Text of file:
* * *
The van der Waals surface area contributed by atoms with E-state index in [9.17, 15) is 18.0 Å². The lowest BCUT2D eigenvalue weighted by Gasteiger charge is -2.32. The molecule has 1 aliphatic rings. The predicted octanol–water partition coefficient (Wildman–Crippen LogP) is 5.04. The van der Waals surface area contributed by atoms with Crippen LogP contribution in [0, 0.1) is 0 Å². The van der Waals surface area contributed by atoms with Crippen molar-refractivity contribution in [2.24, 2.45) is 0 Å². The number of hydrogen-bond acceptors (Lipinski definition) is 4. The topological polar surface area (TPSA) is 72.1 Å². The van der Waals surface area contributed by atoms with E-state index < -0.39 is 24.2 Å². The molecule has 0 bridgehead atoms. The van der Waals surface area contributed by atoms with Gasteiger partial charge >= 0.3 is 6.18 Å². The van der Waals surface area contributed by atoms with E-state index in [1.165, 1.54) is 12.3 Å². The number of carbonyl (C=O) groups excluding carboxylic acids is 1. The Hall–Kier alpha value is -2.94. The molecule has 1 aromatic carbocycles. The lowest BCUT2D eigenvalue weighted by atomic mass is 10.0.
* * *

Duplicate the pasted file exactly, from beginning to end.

The van der Waals surface area contributed by atoms with E-state index in [9.17, 15) is 18.0 Å². The lowest BCUT2D eigenvalue weighted by Gasteiger charge is -2.32. The molecule has 1 aliphatic rings. The predicted octanol–water partition coefficient (Wildman–Crippen LogP) is 5.04. The van der Waals surface area contributed by atoms with Crippen LogP contribution in [0, 0.1) is 0 Å². The van der Waals surface area contributed by atoms with Crippen molar-refractivity contribution in [2.24, 2.45) is 0 Å². The number of hydrogen-bond acceptors (Lipinski definition) is 4. The topological polar surface area (TPSA) is 72.1 Å². The van der Waals surface area contributed by atoms with E-state index < -0.39 is 24.2 Å². The molecule has 0 bridgehead atoms. The van der Waals surface area contributed by atoms with Gasteiger partial charge >= 0.3 is 6.18 Å². The van der Waals surface area contributed by atoms with E-state index in [1.165, 1.54) is 12.3 Å². The number of carbonyl (C=O) groups excluding carboxylic acids is 1. The Hall–Kier alpha value is -2.94. The molecule has 1 aromatic carbocycles. The lowest BCUT2D eigenvalue weighted by atomic mass is 10.0.